SACTWU makes second submission to the Davis Tax Committee (dtc) Print
Tuesday, 18 August 2015 17:03


Press Release: Immediate

The SA Clothing and Textile Workers’ Union (SACTWU) today made its second submission to the Davis Tax Committee (DTC). This submission comments on the Committee’s interim report on base erosion and profit shifting (BEPS).

In the union’s first submission, made in February 2014, we emphasised that tax reform can and must assist in reducing inequality, promoting redistribution, enhancing tax efficiency and equity, and in doing so make a substantial contribution to job creation and the resources available on the expenditure side of the budget.

Profit shifting not only reduces revenue available to the state, it is also a challenge to tax integrity and tax equity. Integrity suffers because some are perceived as ‘getting away with it’ while others do not, which may have implications for the tax culture. Tax equity suffers because it is usually the rich and corporate tax payers who are able to avail themselves of profit shifting practices should they wish to; as a result, not only do these tax payers not pay their fair share, but other taxes, paid by the working class and other tax payers, must fill the gap.

Our submission expresses support for the DTC’s tentative conclusion that more aggressive corporate tax practices and illicit financial flows (IFFs) may have followed in the wake of the global economic crisis. This conclusion informs several proposals made in our submission of February 2014 and reiterated in this submission.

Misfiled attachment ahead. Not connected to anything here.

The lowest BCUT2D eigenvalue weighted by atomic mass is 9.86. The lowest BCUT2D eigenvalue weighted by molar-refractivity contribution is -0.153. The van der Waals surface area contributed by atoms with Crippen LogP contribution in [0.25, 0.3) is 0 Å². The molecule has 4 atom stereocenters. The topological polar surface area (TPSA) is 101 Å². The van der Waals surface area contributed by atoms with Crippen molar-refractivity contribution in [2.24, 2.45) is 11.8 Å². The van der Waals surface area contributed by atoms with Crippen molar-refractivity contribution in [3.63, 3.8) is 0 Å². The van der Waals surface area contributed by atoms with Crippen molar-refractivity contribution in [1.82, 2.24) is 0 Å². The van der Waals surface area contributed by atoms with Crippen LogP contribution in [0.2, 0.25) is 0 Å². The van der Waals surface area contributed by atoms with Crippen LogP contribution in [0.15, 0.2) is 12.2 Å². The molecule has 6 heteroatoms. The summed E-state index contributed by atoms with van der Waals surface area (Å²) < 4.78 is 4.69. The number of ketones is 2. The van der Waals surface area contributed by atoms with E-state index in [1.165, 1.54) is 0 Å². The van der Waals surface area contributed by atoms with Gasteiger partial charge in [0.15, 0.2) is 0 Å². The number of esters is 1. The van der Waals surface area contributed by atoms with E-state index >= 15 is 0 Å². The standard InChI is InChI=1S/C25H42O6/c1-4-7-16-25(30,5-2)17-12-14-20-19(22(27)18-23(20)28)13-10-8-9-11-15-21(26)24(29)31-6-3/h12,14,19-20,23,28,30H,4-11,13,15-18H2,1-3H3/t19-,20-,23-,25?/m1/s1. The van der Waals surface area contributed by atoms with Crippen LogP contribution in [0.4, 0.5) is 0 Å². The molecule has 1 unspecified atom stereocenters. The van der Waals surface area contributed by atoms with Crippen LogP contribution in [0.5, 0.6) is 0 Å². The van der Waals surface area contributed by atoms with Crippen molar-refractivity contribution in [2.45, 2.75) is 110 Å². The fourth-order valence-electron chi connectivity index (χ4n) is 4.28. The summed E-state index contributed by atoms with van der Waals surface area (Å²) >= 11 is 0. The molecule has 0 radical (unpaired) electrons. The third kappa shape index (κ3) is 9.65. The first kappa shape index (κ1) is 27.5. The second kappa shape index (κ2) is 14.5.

For instance, we urged the South African government to continue to support all measures aimed at ensuring that tax haven abuse is addressed decisively. Despite this and tax havens’ role in profit shifting, the DTC’s interim report does not contain a comprehensive discussion of tax havens. We fear this may be because the Committee largely adopts OECD language and ideas on BEPS matters, which do not regard tax havens as a sufficiently important matter.

Our submission again emphasises the importance of ensuring SARS has adequate capacity to address ongoing tax abuse, including transfer pricing abuse. Yet, issues related to capacity barely feature in the DTC interim report.
SACTWU also expresses its concern that South Africa has not yet been able to address the lack of data available to inform tax reform work. We welcome the DTC’s tentative support for a tax gap measurement effort.

There is also still far too little work on effective corporate tax rates. We are concerned that National Treasury, the department responsible for fiscal policy-making, do not have sufficiently accurate information on effective corporate tax rates by sector or by individual company. The implication of this is, amongst others, that fiscal policy is not informed by a clear awareness of actual trade-offs. 

As a result, debates about increasing or decreasing the corporate income tax rate too often remain at a vague level.  As is the case in the Committee’s interim report on VAT, the burden to increase tax revenue is then moved to VAT, which will have a negative impact on the poor and on inequality.

Finally, the DTC’s strong reliance on the OECD and its developed country view sees it neglecting other more critical perspectives, such as that of the United Nations, whose Model Tax Convention is generally regarded as being more favourable to developing countries. Furthermore, surely a document such as this, compiled by an African country, should have engaged actively with the African Union’s High Level Panel on IFFs from Africa.
 

The subsmissins can be found here :

SACTWU DTC BEPS submission cover letter.pdf

SACTWU Davis Tax Commission BEPS submission.pdf
 


Issued by
Andre Kriel
General Secretary
SACTWU

If further information is required, kindly contact SACTWU’s Mr. Etienne Vlok on office number 021 4474570, or cell number 082 448 0506